Senator Richard Shelby December 13, 2005
110 Hart Senate Office Building
United States Senate
Washington, D.C. 20510
Dear Senator Shelby:
I understand that very shortly Sen. Frist intends to slip into the Defense Appropriations bill a sweeping proposal that would immunize the drug industry from liability in the event of a pandemic outbreak. This provision was not passed by either the House or the Senate, nor ever debated on either Chamber’s floor.
No industry in this country has ever received the kind of sweeping immunity contemplated in this proposal. It would let the industry completely off the hook for conduct that is grossly negligent, reckless or even intentionally harmful in developing unsafe emergency vaccines, drugs and other countermeasures. Moreover, unlike any other kind of vaccine legislation enacted previously, this proposal fails to provide any means to compensate first responders and others who may be injured by taking unsafe emergency vaccines and drugs.
The emergency vaccines, drugs and other countermeasures that are covered by this immunity law will likely receive expedited approval, meaning that they will not have gone through standard safety testing before being administered. Yet it is the lesson of history that vaccines are often unsafe, sometimes causing far more casualties than the diseases themselves caused in the first place (See attached statement from the National Association of County and City Health Officials, representing health care workers, which strongly opposes this legislation.)
To leave innocent injured victims without any recourse or protection whatsoever, especially first responders who may be required to take these vaccines before assisting others, would be gross recklessness on the part of Congress and unprecedented in our history.
Moreover, as Rep. David Weldon (R-FL), who is a medical doctor, has warned, people may decide not to get vaccinated if they know there is no recourse should they be injured by the vaccine’s side effects or hurt by a defective batch of vaccine.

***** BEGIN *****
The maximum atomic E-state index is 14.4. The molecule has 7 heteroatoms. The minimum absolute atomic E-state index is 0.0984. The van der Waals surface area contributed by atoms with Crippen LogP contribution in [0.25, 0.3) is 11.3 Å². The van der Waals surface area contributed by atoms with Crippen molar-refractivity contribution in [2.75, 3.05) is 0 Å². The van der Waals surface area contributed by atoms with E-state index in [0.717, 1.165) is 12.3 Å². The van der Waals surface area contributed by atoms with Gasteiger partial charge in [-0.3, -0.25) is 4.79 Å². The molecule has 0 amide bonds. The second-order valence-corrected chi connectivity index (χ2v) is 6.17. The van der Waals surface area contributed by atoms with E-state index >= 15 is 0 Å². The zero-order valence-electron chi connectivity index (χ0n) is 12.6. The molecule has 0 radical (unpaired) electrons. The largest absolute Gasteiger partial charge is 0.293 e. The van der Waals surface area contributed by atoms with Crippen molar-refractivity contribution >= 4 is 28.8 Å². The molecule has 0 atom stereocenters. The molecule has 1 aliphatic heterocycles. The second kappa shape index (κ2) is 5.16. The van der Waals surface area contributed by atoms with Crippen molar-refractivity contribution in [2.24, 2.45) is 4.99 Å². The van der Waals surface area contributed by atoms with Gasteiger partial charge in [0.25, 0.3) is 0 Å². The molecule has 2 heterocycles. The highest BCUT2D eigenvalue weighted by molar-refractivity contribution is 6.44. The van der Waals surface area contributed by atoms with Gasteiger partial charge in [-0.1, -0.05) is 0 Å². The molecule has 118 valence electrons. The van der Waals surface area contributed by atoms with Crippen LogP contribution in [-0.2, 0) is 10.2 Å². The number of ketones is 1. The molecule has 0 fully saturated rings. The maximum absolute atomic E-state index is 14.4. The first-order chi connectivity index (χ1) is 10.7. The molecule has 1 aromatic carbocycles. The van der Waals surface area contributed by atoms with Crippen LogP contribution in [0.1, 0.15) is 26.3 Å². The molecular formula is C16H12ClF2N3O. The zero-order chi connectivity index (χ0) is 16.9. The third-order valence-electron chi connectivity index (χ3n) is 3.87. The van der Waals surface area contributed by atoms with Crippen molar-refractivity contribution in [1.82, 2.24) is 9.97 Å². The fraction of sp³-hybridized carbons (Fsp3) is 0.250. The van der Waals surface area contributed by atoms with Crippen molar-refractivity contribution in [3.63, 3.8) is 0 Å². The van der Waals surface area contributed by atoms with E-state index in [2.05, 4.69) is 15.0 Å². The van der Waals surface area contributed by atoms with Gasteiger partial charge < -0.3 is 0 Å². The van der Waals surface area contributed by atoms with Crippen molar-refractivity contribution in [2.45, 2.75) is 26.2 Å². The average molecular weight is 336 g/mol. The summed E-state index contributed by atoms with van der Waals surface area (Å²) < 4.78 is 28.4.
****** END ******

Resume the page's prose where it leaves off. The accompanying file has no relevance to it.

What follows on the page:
The immunity advocates allege that the liability laws are obstacles to the production of vaccines. But this is untrue. There exists a wealth of evidence showing that liability concerns are not causing vaccine shortages; rather a poorly structured vaccine market is the root cause. Financing Vaccines in the 21st Century: Assuring Access and Availability, Institute of Medicine, August 2003.; Mello MM, Brennan TA, “Legal Concerns and the Influenza Vaccine Shortage,” JAMA, October 12, 2005, 294:1820; David Brown, “How U.S. Got Down to Two Makers of Flu Vaccine,” Washington Post, October 17, 2004.
This is an extremely unfair and shortsighted proposal, and is opposed by major consumer and health care organizations, including:
Alliance for Justice
American Nurses Association
American Public Health Association
Association of State & Territorial Health Officials
Center for Justice and Democracy
Council of State and Territorial Epidemiologists
Nat’l Assoc. of County and City Health Officials
Trust for America’s Health
I urge you to oppose this dangerous proposal. Do not let the Senate give the pharmaceutical industry carte blanche to cut corners and endanger the health of millions of our nation’s citizens.
PO Box 19312
Washington, DC 20036